The Big Idea: Steven Gould
When you build a universe, you set up rules that you have to follow from then on out. But can those rules in themselves add to the drama of the story? Steven Gould returns the universe he created in the best selling (and movie-adapted) Jumper with his new novel Impulse, and tells us how he fought the laws — and everybody won.
When I wrote Jumper (over twenty years ago) I was writing a book about the only person in the world who could teleport. By the time I wrote its sequel, Reflex, (ten years ago) the number of people who could teleport had doubled. Now, that number has tripled with the release of Impulse. At this rate I’m hardly going to achieve the massive societal transformations that jaunting did in Alfred Bester’s The Stars My Destination. Jumper has a smaller frame than that. But from the beginning it has made some assumptions about teleportation and though I do different things with teleportation (jumping) in each of the books these things have always followed from what we’ve found out in the first book.
In the first book we learned a few things about Jumping:
1. Jumping does not conserve momentum. Davy can jump off a cliff or a tall building and, as long as he jumps before he goes splat at the bottom, he carries none of the acquired downward velocity with him when he appears elsewhere. Likewise, when he changes latitude on the surface of the earth. Standing at the equator, the a person is traveling west to east at 465.1 m/s, 1,674.4 km/h or 1,040.4 mi/h. The angular velocity at any other locations on earth can be calculated by multiplying the speed at the equator by the cosine of the latitude. So, the velocity at near Davy’s house in Canada (at the end of Reflex and in Impulse) is less than half that of the equator. So, if momentum were conserved, jumping to the house from the equator should hurl him through the appropriate wall at over 500 miles per hour. This doesn’t happen so we are not only matching two disparate locations we are matching their relative velocities.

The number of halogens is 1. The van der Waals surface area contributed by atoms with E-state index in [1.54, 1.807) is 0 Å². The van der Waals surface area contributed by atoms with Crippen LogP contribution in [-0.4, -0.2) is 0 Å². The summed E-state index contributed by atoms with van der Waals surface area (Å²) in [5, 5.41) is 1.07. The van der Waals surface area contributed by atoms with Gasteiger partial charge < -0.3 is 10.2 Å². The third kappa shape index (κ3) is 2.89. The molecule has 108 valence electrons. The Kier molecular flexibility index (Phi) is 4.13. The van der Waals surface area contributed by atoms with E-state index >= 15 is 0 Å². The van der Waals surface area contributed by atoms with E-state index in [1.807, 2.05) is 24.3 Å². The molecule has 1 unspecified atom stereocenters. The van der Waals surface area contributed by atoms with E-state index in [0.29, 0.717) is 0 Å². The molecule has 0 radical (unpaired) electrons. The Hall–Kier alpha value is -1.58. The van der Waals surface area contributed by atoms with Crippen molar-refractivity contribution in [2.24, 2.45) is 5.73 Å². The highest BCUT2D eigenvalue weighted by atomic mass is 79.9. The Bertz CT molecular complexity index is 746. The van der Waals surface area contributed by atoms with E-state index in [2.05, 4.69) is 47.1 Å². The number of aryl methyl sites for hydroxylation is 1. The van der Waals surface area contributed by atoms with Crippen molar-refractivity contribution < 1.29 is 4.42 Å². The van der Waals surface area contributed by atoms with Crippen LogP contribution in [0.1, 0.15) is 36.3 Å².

2. Another thing we learn in the first book is that jumping is opening a hole between both locations. This is illustrated by the original cover as a video camera captures a momentary Davy shaped hole through which his destination can be viewed. In Reflex Davy learns how to actually hold this hole open for longer durations allowing air pressure, water, fish, and even a bullet to pass through this Davy shaped hole in the universe, but the fact that it is a hole is set up in the first book.
3. You can’t jump anything you couldn’t physically drag around. Davy manages to move some fairly heavy books shelves from New York to Oklahoma in Jumper but when he is handcuffed to a railing he fails to teleport and nearly dislocates his shoulder. This property is exploited by Davy’s captors in Reflex to hold him prisoner.
So, Cent, Davy and Millie’s daughter, can jump, like her parents, but she takes this to another place, exploiting rule 1: Momentum is not conserved. If she can jump to the equator, gaining over 500 miles per hour to match her destinations angular velocity, why wouldn’t she be able to jump in place and add that same velocity? If she can fall off a cliff and be rushing toward the ground at over sixty miles per hour, then return to the top of the cliff with that velocity negated, why couldn’t she jump in place and add sixty miles per hour of velocity…straight up?
And so she does.
I will leave, as an exercise for the reader, the direction the next book, Exo, will take. I promise one thing, though. It will all have been set up in the first book
On the personal note, Jumper the series continues to mirror and process my personal life. I was that teenage boy with the alcoholic father. I was the reluctant parent unsure whether my own childhood would poison my ability to parent well. And, now with Impulse, I have daughters who amaze and surprise me with their choices and abilities
Hope you enjoy Impulse.